Notice; 2021 Statutory Pay-As-You-Go Act Annual Report, 4055-4058 [2022-01516]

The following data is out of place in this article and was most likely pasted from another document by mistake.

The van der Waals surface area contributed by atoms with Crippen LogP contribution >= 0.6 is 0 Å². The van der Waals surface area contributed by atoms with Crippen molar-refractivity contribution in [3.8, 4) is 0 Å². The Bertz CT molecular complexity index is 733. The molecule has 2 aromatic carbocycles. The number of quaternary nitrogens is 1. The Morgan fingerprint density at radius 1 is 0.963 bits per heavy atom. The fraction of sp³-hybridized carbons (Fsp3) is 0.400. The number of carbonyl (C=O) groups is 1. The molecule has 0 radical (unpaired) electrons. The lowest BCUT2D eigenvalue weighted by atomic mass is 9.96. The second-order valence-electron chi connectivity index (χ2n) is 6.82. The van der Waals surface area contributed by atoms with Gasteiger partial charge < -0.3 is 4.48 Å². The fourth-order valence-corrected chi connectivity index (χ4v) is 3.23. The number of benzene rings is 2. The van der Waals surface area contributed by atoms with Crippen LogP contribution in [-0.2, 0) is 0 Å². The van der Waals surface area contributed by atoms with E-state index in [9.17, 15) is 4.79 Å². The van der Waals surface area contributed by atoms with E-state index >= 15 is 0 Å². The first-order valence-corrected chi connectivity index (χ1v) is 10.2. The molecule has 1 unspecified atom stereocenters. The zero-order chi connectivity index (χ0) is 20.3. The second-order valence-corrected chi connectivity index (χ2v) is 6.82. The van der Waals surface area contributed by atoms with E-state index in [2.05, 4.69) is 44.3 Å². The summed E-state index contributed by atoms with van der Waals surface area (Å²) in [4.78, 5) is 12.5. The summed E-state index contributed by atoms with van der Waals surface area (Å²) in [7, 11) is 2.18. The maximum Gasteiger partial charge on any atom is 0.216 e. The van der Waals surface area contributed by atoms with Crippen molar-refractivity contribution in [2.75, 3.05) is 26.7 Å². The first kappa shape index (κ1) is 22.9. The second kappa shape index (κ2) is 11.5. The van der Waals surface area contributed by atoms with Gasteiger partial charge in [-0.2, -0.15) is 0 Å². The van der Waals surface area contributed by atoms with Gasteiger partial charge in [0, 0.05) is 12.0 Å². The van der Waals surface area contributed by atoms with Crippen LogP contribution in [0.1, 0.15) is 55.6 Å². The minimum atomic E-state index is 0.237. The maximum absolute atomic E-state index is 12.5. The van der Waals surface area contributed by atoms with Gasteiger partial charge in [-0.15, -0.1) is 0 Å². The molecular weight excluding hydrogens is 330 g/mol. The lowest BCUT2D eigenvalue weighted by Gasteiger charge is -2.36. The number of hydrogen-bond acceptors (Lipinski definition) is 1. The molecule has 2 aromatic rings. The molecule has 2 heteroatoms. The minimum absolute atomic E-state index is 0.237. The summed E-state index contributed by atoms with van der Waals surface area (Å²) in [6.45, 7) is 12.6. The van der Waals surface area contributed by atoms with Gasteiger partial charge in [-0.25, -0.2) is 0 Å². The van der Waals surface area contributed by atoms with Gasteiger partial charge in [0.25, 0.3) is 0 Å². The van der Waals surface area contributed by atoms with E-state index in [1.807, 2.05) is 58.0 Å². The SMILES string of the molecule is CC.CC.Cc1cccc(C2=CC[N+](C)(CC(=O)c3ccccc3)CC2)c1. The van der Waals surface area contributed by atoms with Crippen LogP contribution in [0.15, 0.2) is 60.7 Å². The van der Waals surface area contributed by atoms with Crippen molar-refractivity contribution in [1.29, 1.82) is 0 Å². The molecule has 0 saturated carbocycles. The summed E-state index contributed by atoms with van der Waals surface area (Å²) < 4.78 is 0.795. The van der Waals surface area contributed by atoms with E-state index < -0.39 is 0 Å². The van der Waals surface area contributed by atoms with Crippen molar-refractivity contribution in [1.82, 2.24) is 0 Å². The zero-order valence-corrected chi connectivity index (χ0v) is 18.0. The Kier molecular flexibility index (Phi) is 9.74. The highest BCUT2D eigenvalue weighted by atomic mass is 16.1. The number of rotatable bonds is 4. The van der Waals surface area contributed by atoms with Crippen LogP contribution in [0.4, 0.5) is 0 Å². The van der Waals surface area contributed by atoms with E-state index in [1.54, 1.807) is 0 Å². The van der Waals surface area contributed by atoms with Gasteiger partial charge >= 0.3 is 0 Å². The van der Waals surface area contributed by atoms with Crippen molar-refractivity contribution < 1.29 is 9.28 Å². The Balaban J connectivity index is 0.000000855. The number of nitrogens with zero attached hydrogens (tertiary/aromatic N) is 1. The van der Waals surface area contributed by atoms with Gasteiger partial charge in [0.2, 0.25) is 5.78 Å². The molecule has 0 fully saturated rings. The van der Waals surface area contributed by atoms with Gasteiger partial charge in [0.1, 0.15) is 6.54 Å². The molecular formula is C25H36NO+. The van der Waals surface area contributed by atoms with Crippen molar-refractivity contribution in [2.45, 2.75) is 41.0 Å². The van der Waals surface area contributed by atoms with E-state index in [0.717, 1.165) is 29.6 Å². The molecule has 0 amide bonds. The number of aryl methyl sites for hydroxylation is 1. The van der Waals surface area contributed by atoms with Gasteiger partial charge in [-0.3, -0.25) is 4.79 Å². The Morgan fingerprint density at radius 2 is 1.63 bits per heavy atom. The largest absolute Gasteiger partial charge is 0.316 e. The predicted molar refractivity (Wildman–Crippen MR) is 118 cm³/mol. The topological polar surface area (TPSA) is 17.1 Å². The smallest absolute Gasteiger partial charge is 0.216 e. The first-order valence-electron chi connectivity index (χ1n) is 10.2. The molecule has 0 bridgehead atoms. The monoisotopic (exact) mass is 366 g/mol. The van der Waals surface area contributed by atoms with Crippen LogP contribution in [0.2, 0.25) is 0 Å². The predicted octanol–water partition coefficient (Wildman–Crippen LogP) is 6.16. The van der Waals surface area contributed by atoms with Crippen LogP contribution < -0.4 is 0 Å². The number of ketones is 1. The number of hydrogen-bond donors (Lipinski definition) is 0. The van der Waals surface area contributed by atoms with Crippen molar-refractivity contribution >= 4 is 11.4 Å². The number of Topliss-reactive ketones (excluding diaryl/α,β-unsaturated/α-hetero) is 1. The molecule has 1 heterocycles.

Download as PDF Federal Register / Vol. 87, No. 17 / Wednesday, January 26, 2022 / Notices OSHA staff will review all comments TABLE 2—STANDARDS OSHA IS PROPOSING TO ADD TO THE NRTL PRO- to the docket submitted in a timely GRAM’S LIST OF APPROPRIATE TEST manner and after addressing the issues raised by these comments, make a STANDARDS Test standard Test standard title UL 122701 ..... Requirements for Process Sealing Between Electrical Systems and Flammable or Combustible Process Fluids. Standard for Low-Voltage Fuses—Part 19: Photovoltaic Fuses. UL 248–19 ..... khammond on DSKJM1Z7X2PROD with NOTICES IV. Preliminary Findings on the Application UL submitted an acceptable application for expansion of the scope of recognition. OSHA’s review of the application files and related material preliminarily indicate that UL can meet the requirements prescribed by 29 CFR 1910.7 for expanding recognition to include the addition of the test standards listed above for NRTL testing and certification. This preliminary finding does not constitute an interim or temporary approval of UL’s application. OSHA also preliminarily determined that the test standards listed above are appropriate test standards. OSHA seeks public comment on these preliminary determinations. V. Public Participation OSHA welcomes public comment as to whether UL meets the requirements of 29 CFR 1910.7 for expansion of recognition as a NRTL and whether the test standards listed above are appropriate test standards that should be included in the NRTL Program’s List of Appropriate Test Standards. Comments should consist of pertinent written documents and exhibits. Commenters needing more time to comment must submit a request in writing, stating the reasons for the request by the due date for comments. OSHA will limit any extension to no longer than 10 days unless the requester justifies a longer time period. OSHA may deny a request for an extension if it is not adequately justified. To review copies of the exhibits identified in this notice, as well as comments submitted to the docket, contact the Docket Office, Occupational Safety and Health Administration, U.S. Department of Labor, listed in ADDRESSES. These materials also are generally available online at https:// www.regulations.gov under Docket No. OSHA–2009–0025 (for further information, see the ‘‘Docket’’ heading in the section of this notice titled ADDRESSES), VerDate Sep<11>2014 17:34 Jan 25, 2022 Jkt 256001 recommendation to the Assistant Secretary for Occupational Safety and Health on whether to grant UL’s application for expansion of its scope of recognition and to add the test standards listed above to the NRTL Program’s List of Appropriate Test Standards. The Assistant Secretary will make the final decision on granting the application and on adding the test standards listed above to the NRTL Program’s List of Appropriate Test Standards. In making these decisions, the Assistant Secretary may undertake other proceedings prescribed in Appendix A to 29 CFR 1910.7. OSHA will publish a public notice of its final decision in the Federal Register. VI. Authority and Signature Douglas L. Parker, Assistant Secretary of Labor for Occupational Safety and Health, authorized the preparation of this notice. Accordingly, the agency is issuing this notice pursuant to 29 U.S.C. 657(g)(2), Secretary of Labor’s Order No. 8–2020 (85 FR 58393, Sept. 18, 2020), and 29 CFR 1910.7. Signed at Washington, DC, on January 14, 2022. Douglas L. Parker, Assistant Secretary of Labor for Occupational Safety and Health. [FR Doc. 2022–01453 Filed 1–25–22; 8:45 am] BILLING CODE 4510–26–P OFFICE OF MANAGEMENT AND BUDGET Notice; 2021 Statutory Pay-As-You-Go Act Annual Report Office of Management and Budget (OMB). ACTION: Notice. AGENCY: This report is being published as required by the Statutory Pay-AsYou-Go (PAYGO) Act of 2010. The Act requires that OMB issue an annual report and a sequestration order, if necessary. FOR FURTHER INFORMATION CONTACT: Erin O’Brien. 202–395–3106. SUPPLEMENTARY INFORMATION: This report can be found at https:// www.whitehouse.gov/omb/paygo/. Authority: 2 U.S.C. 934. SUMMARY: Kelly A. Kinneen, Assistant Director for Budget. This Report is being published pursuant to section 5 of the Statutory PO 00000 Frm 00092 Fmt 4703 Sfmt 4703 4055 Pay-As-You-Go (PAYGO) Act of 2010, Public Law 111–139, 124 Stat. 8, 2 U.S.C. 934, which requires that OMB issue an annual PAYGO report, including a sequestration order if necessary, no later than 14 working days after the end of a congressional session. This Report describes the budgetary effects of all PAYGO legislation enacted during the first session of the 117th Congress and presents the 5-year and 10-year PAYGO scorecards maintained by OMB.1 Because neither the 5-year nor 10-year scorecard shows a debit for the budget year, which for purposes of this Report is fiscal year 2022,2 a sequestration order under subsection 5(b) of the PAYGO Act, 2 U.S.C 934(b) is not required. The budget year balance on each of the PAYGO scorecards is zero because the Protecting Medicare and American Farmers from Sequester Cuts Act (Pub. L. 117–71) shifted the debits on both scorecards from fiscal year 2022 to fiscal year 2023. The change directed by Public Law 117–71 is discussed in more detail in section IV of this report. During the first session of the 117th Congress, two laws with PAYGO effects were enacted with emergency requirements under section 4(g) of the PAYGO Act, 2 U.S.C. 933(g). Four laws had estimated budgetary effects on direct spending and/or revenues that were excluded from the calculations of the PAYGO scorecards due to provisions excluding all or part of the law from section 4(d) of the PAYGO Act, 2 U.S.C. 933(d). I. PAYGO Legislation With Budgetary Effects PAYGO legislation is authorizing legislation that affects direct spending or revenues, and appropriations legislation that affects direct spending in the years after the budget year or affects revenues in any year.3 For a more complete description of the Statutory PAYGO Act, see Chapter 6, ‘‘Budget Concepts,’’ of the Analytical 1 This report encompasses laws enacted between January 3, 2021 at noon and January 3, 2022 at 11:56 a.m. (Pub. L. 116–285 through Pub. L. 117– 81). 2 References to years on the PAYGO scorecards are to fiscal years. 3 Provisions in appropriations acts that affect direct spending in the years after the budget year (also known as ‘‘outyears’’) or affect revenues in any year are considered to be budgetary effects for the purposes of the PAYGO scorecards except if the provisions produce outlay changes that net to zero over the current year, budget year, and the four subsequent years. As specified in section 3 of the PAYGO Act, off-budget effects are not counted as budgetary effects. Off-budget effects refer to effects on the Social Security trust funds (Old-Age and Survivors Insurance and Disability Insurance) and the Postal Service. E:\FR\FM\26JAN1.SGM 26JAN1 4056 Federal Register / Vol. 87, No. 17 / Wednesday, January 26, 2022 / Notices khammond on DSKJM1Z7X2PROD with NOTICES Perspectives volume of the 2022 President’s Budget, found on the website of the U.S. Government Printing Office (https://www.govinfo.gov/app/ collection/budget/2022/BUDGET-2022PER). The PAYGO Act’s requirement of deficit neutrality is based on two scorecards that tally the cumulative budgetary effects of PAYGO legislation as averaged over rolling 5- and 10- year periods starting with the budget year. The 5-year and 10-year PAYGO scorecards for each congressional session begin with the balances of costs or savings carried over from previous sessions and then tally the costs or savings of PAYGO laws enacted in the most recent session. The 5-year and 10-year PAYGO scorecards for the first session of the 117th Congress began with balances of zero in each year because Section 1401(d) of Public Law 116–260 set each year of the scorecards to zero at the end of the second session of the 116th Congress. Laws enacted during the first session of the 117th Congress created balances on the 5- and 10-year scorecards of $370,633 million and $187,020 million in each year, respectively. Public Law 117–71 shifted the fiscal year 2022 debits on both scorecards to fiscal year 2023. Therefore, the 2022 balance on both the 5- and 10-year scorecards is zero and the 2023 balances on the 5- and 10-year scorecards are $741,265 million and $374,039 million, respectively. The debit for the remaining years on the 5year scorecard, 2024–2026, is $370,633 million per year and the debit for the remaining years on the 10-year scorecard, 2024–2031, is $187,020 million per year. In the first session of the 117th Congress, 35 laws were enacted that were determined to constitute PAYGO legislation. Of the 35 enacted PAYGO laws, 12 laws were estimated to have PAYGO budgetary effects (costs or savings) in excess of $500,000 over one or both of the 5-year or 10-year PAYGO windows. These were: VerDate Sep<11>2014 17:34 Jan 25, 2022 Jkt 256001 • Public Law 116–286, 1921 Silver Dollar Coin Anniversary Act; • Public Law 116–313, To deem an urban Indian organization and employees thereof to be a part of the Public Health Service for the purposes of certain claims for personal injury, and for other purposes.; • Public Law 116–315, Johnny Isakson and David P. Roe, M.D. Veterans Health Care and Benefits Improvement Act of 2020; • Public Law 116–325, Bankruptcy Administration Improvement Act of 2020; • Public Law 117–2, American Rescue Plan Act of 2021; • Public Law 117–7, To prevent across-the-board direct spending cuts, and for other purposes.; • Public Law 117–27, VOCA Fix to Sustain the Crime Victims Fund Act of 2021; • Public Law 117–43, Extending Government Funding and Delivering Emergency Assistance Act; • Public Law 117–58, Infrastructure Investment and Jobs Act; • Public Law 117–61, Protecting America’s First Responders Act of 2021; • Public Law 117–71, Protecting Medicare and American Farmers from Sequester Cuts Act; and • Public Law 117–76, Responsible Education Mitigating Options and Technical Extensions Act. In addition to the laws identified above, 23 laws enacted in this session were estimated to have negligible budgetary effects on the PAYGO scorecards—costs or savings of less than $500,000 over both the 5-year and 10year PAYGO windows—including the two laws enacted with emergency designations discussed below. II. Budgetary Effects Excluded From the Scorecard Balances A. Legislation Designated as Emergency Requirements As shown on the scorecards, two laws were enacted in the first session of the 117th Congress with an emergency PO 00000 Frm 00093 Fmt 4703 Sfmt 4703 designation under the Statutory PAYGO Act, and that had PAYGO effects: • Public Law 117–31, Emergency Security Supplemental Appropriations Act, 2021; and • Public Law 117–39, Emergency Repatriation Assistance for Returning Americans Act. The effects of the provisions in these laws that are designated as emergency requirements appear on the scorecard, but are subtracted before computing the scorecard totals. B. Statutory Provisions Excluding Legislation From the Scorecards Four laws enacted in the first session of the 117th Congress had estimated budgetary effects on direct spending and revenues that were excluded from the calculations for the PAYGO scorecards due to provisions in law excluding all or part of the law from section 4(d) of the PAYGO Act. One law was excluded entirely from the scorecards: • Public Law 117–6, PPP Extension Act of 2021. In addition, budgetary effects in three laws were excluded by provisions excluding certain portions of those laws from the scorecards: • Public Law 117–43, Extending Government Funding and Delivering Emergency Assistance Act; • Public Law 117–58, Infrastructure Investment and Jobs Act; and • Public Law 117–70, Further Extending Government Funding Act.4 III. PAYGO Scorecards BILLING CODE 3110–01–P 4 Section 2201 of Public Law 117–70 excluded the budgetary effects of Division C from the PAYGO scorecards. There were no PAYGO budgetary effects for Divisions A and B of Public Law 117–70, so the scorecards do not include an entry for Public Law 117–70. E:\FR\FM\26JAN1.SGM 26JAN1 khammond on DSKJM1Z7X2PROD with NOTICES VerDate Sep<11>2014 Jkt 256001 PO 00000 Frm 00094 (In millions of dollars; negative amounts portray decreases in deficits) First Session of the 117" Congress 1 Fmt 4703 Balances from Previous Sessions Change in balances pursuant to Sec. 7 of P .L. 117-71 Sfmt 4725 5-year PAY GO Scorecard First Session of the 117" Congress 1 E:\FR\FM\26JAN1.SGM Balances from Previous Sessions Change in balances pursuant to Sec. 7 of P.L. 117-71 10-yearPAYGO Scorecard 2022 2023 2024 2025 2026 370,633 370,633 370,633 370,633 370,633 0 0 0 0 0 -370,633 370,633 0 0 0 0 741,265 370,633 370,633 370,633 2022 2023 2024 2025 2026 2027 2028 2029 2030 2031 187,020 187,020 187,020 187,020 187,020 187,020 187,020 187,020 187,020 187,020 0 -187,020 0 0 0 0 0 0 0 0 0 0 0 0 0 187,020 0 0 0 0 0 374,039 187,020 187,020 187,020 187,020 187,020 187,020 187,020 187,020 26JAN1 Federal Register / Vol. 87, No. 17 / Wednesday, January 26, 2022 / Notices 17:34 Jan 25, 2022 STATUTORY PAY-AS-YOU-GO SCORECARDS 4057 EN26JA22.005</GPH> 4058 Federal Register / Vol. 87, No. 17 / Wednesday, January 26, 2022 / Notices IV. Legislative Revisions to the PAYGO Scorecards Section 7 of Public Law 117–71, the Protecting Medicare and American Farmers from Sequester Cuts Act, states, ‘‘For the purposes of the annual report issued pursuant to section 5 of the Statutory Pay-As-You-Go Act of 2010 (2 U.S.C. 934) after adjournment of the first session of the 117th Congress, and for determining whether a sequestration order is necessary under such section, the debit for the budget year on the 5year scorecard, if any, and the 10-year scorecard, if any, shall be deducted from such scorecard in 2022 and added to such scorecard in 2023.’’ Accordingly, both the 5- and 10-year scorecards deduct the debit from 2022 and add that debit to 2023. V. Sequestration Order As shown on the scorecards, the budgetary effects of PAYGO legislation enacted in the first session of the 117th Congress, combined with section 7 of Public Law 117–71, resulted in no costs on either the 5-year or the 10-year scorecard in the budget year, which is 2022 for the purposes of this Report. Because the costs for the budget year, as shown on the scorecards, were set to zero for the budget year, there is no ‘‘debit’’ on either scorecard under section 3 of the PAYGO Act, 2 U.S.C. 932, and a sequestration order is not required.5 [FR Doc. 2022–01516 Filed 1–25–22; 8:45 am] BILLING CODE 3110–01–C NUCLEAR REGULATORY COMMISSION [NRC–2021–0087] Preparing Probabilistic Fracture Mechanics Submittals Nuclear Regulatory Commission. ACTION: Regulatory guide; issuance. AGENCY: The U.S. Nuclear Regulatory Commission (NRC) is issuing a new Regulatory Guide (RG) 1.245 (Revision 0), ‘‘Preparing Probabilistic Fracture Mechanics Submittals’’ and accompanying NUREG/CR–7278, ‘‘Technical Basis for the use of Probabilistic Fracture Mechanics in khammond on DSKJM1Z7X2PROD with NOTICES SUMMARY: 5 Sequestration reductions pursuant to the Balanced Budget and Deficit Control Act (BBEDCA) Section 251A for 2022 were calculated and ordered in a separate report and are not affected by this determination. See: https://www.whitehouse.gov/ wp-content/uploads/2021/05/BBEDCA_251A_ Sequestration_Report_FY2022.pdf VerDate Sep<11>2014 17:34 Jan 25, 2022 Jkt 256001 Regulatory Applications.’’ This RG describes a framework to develop the contents of a licensing submittal that the staff of the NRC considers acceptable when performing probabilistic fracture mechanics (PFM) analyses in support of regulatory applications. The NUREG provides the technical basis for RG 1.245. Revision 0 to RG 1.245 is available on January 26, 2022. DATES: Please refer to Docket ID NRC–2021–0087 when contacting the NRC about the availability of information regarding this document. You may obtain publicly available information related to this document using any of the following methods: • Federal Rulemaking Website: Go to https://www.regulations.gov and search for Docket ID NRC–2021–0087. Address questions about Docket IDs in Regulations.gov to Stacy Schumann; telephone: 301–415–0624; email: Stacy.Schumann@nrc.gov. For technical questions, contact the individuals listed in the FOR FURTHER INFORMATION CONTACT section of this document. • NRC’s Agencywide Documents Access and Management System (ADAMS): You may obtain publicly available documents online in the ADAMS Public Documents collection at https://www.nrc.gov/reading-rm/ adams.html. To begin the search, select ‘‘Begin Web-based ADAMS Search.’’ For problems with ADAMS, please contact the NRC’s Public Document Room (PDR) reference staff at 1–800–397–4209, 301– 415–4737, or by email to PDR.Resource@nrc.gov. The ADAMS accession number for each document referenced (if it is available in ADAMS) is provided the first time that it is mentioned in this document. • NRC’s PDR: You may examine and purchase copies of public documents, by appointment, at the NRC’s Public Document Room (PDR), Room P1 B35, One White Flint North, 11555 Rockville Pike, Rockville, Maryland 20852. To make an appointment to visit the PDR, please send an email to PDR.Resource@ nrc.gov or call 1–800–397–4209 or 301– 415–4737, between 8:00 a.m. and 4:00 p.m. (ET), Monday through Friday, except Federal holidays. Revision 0 to RG 1.245, the associated regulatory analysis, and NUREG/CR– 7278 may be found in ADAMS under Accession Nos. ML21334A158, ML21034A261, and ML22014A406, respectively. Regulatory guides are not copyrighted, and NRC approval is not required to reproduce them. ADDRESSES: PO 00000 Frm 00095 Fmt 4703 Sfmt 4703 FOR FURTHER INFORMATION CONTACT: Patrick Raynaud, telephone: 301–145– 1987, email: Patrick.Raynaud@nrc.gov and Kyle Song, telephone: 301–415– 3612, email: Kyle.Song@nrc.gov. Both are staff in the Office of Nuclear Regulatory Research at the U.S. Nuclear Regulatory Commission, Washington, DC 20555–0001. SUPPLEMENTARY INFORMATION: I. Discussion The NRC is issuing a new guide in the NRC’s ‘‘Regulatory Guide’’ series. This series was developed to describe and make available to the public information regarding methods that are acceptable to the NRC staff for implementing specific parts of the agency’s regulations, techniques that the NRC staff uses in evaluating specific issues or postulated events, and data that the NRC staff needs in its review of applications for permits and licenses. RG 1.245 was issued with a temporary identification of Draft Regulatory Guide, DG–1382, ADAMS Accession No. ML21034A328. II. Additional Information The NRC published a notice of the availability of DG–1382 in the Federal Register on September 23, 2021 (86 FR 52927) for a 30-day public comment period. The public comment period closed on October 25, 2021. Public comments and the staff responses to the public comments on DG–1382 are available in ADAMS under Accession No. ML21306A292. III. Congressional Review Act This RG is a rule as defined in the Congressional Review Act (5 U.S.C. 801–808). However, the Office of Management and Budget has not found it to be a major rule as defined in the Congressional Review Act. IV. Backfitting and Issue Finality RG 1.245 and NUREG/CR–7278 do not constitute backfitting as defined in section 50.109 of title 10 of the Code of Federal Regulations (10 CFR), ‘‘Backfitting,’’ and as described in NRC Management Directive (MD) 8.4, ‘‘Management of Backfitting, Forward Fitting, Issue Finality, and Information Requests;’’ do not constitute forward fitting as that term is defined and described in MD 8.4; and do not affect the issue finality of any approval issued under 10 CFR part 52. As explained in RG 1.245, applicants and licensees are not be required to comply with the positions set forth in the RG. Dated: January 20, 2022. E:\FR\FM\26JAN1.SGM 26JAN1